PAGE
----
Well it’s 2020! I can’t believe it, before you know it the Tokyo Olympics will be starting. I hope everyone has fantastic winter Holiday season even after Christmas and New Years have passed. Since I have returned back to Canada for the holidays, many people have been asking me about my level of Japanese and if going to Japan has really had an effect on it. This brings me back to a quick moment I spoke with Akai-Sensei at Western University, when I asked her what is a way that I could improve my Japanese?
It was 2015 (YIKES) and I had just finished my 2nd year Japanese classes for the term. I wanted a way to improve my Japanese whether that be reading a new comprehensive textbook or finding a simple manga. Instead she told me, “Please go to Japan.” Now, if you were a moderately funded university student like me – this is very difficult. Obviously, I’d like to go to Japan to study if I had a reason or resources, but at that time Japanese was just a class for me.
When I got the opportunity to move to Japan in 2018, I was stoked and prepared to use my Japanese to the fullest degree. As I landed I was able to navigate through the airport easily and get ready to go to the JET Orientation hotel – Keio Plaza (fantastic hotel by the way). My 4 years of Japanese classes was paying off as I could travel around and kind of understand what was going on. It wasn’t until entering at my workplace where I started learning a whole new world of Japanese. In actuality, textbooks only teach you a certain amount of Japanese which are applicable to very specific scenarios. When these specific situations arise, then hooray your studying paid off. However, when you actually travel to the country of a language you are learning, you are put in over 15 different conversation topics every 2 minutes which is the real test.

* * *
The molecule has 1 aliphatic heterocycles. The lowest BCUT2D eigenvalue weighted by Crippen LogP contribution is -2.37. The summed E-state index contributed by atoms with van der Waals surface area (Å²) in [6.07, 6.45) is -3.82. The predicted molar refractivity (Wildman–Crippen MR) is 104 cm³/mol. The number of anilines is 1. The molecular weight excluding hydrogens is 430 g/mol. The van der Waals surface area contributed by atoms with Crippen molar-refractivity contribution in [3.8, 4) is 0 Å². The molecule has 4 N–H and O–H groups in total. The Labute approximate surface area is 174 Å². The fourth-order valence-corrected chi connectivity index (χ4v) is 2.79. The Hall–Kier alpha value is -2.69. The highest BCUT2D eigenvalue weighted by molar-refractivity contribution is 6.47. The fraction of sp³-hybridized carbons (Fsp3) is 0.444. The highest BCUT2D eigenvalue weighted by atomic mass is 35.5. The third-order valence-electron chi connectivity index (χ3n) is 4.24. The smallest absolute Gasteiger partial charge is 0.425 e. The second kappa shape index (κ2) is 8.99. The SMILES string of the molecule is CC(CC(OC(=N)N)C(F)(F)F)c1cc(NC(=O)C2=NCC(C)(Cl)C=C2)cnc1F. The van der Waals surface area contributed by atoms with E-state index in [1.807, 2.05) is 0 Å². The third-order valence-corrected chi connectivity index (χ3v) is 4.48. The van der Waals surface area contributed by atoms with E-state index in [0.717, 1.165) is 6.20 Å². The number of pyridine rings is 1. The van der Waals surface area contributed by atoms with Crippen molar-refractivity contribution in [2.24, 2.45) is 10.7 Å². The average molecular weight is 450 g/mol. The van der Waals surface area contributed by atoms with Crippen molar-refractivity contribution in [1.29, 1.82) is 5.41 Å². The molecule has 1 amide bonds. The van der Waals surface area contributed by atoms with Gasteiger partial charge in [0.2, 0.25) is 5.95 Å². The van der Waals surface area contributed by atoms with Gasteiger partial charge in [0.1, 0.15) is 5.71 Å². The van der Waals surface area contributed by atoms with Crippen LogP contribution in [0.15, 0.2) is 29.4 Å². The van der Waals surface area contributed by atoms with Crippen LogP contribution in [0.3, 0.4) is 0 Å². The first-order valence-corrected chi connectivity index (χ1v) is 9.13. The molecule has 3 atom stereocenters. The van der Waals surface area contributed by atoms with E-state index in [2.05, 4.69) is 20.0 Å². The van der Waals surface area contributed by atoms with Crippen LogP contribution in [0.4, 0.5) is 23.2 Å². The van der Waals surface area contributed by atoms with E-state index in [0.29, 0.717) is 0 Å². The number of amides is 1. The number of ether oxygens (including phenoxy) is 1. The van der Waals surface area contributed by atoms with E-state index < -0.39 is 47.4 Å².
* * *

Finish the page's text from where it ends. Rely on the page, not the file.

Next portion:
It took me about a year to realize that my Japanese level had risen to a point where I didn’t need to constantly think to continue a conversation with multiple people at once. So even with all that studying in university, my Japanese had to develop a long way (maybe I’m just slow too – sorry). Following that your cultural awareness also heightens. I always used to think that I loved learning Japanese in my classroom at Western University because it was a safe environment where I could experiment with the language. When I converse with Japanese individuals or see how they react to words, I can learn not just the language but also how to think like a Japanese individual. How they act, how they speak, the inflections in their voice which demonstrate a specific persona and mannerisms that they combine with their words. It’s takes a while to get comfortable being uncomfortable, but now I enjoy learning all of these concepts day by day.
So to conclude, if I was to provide any advice to anyone who wishes to improve their Japanese after they’ve learned a few basics. I would agree with the wisdom of Akai-Sensei and tell them, “Oh, just take a trip to Japan.”
Happy New Year everyone and to all the new discoveries of 2020,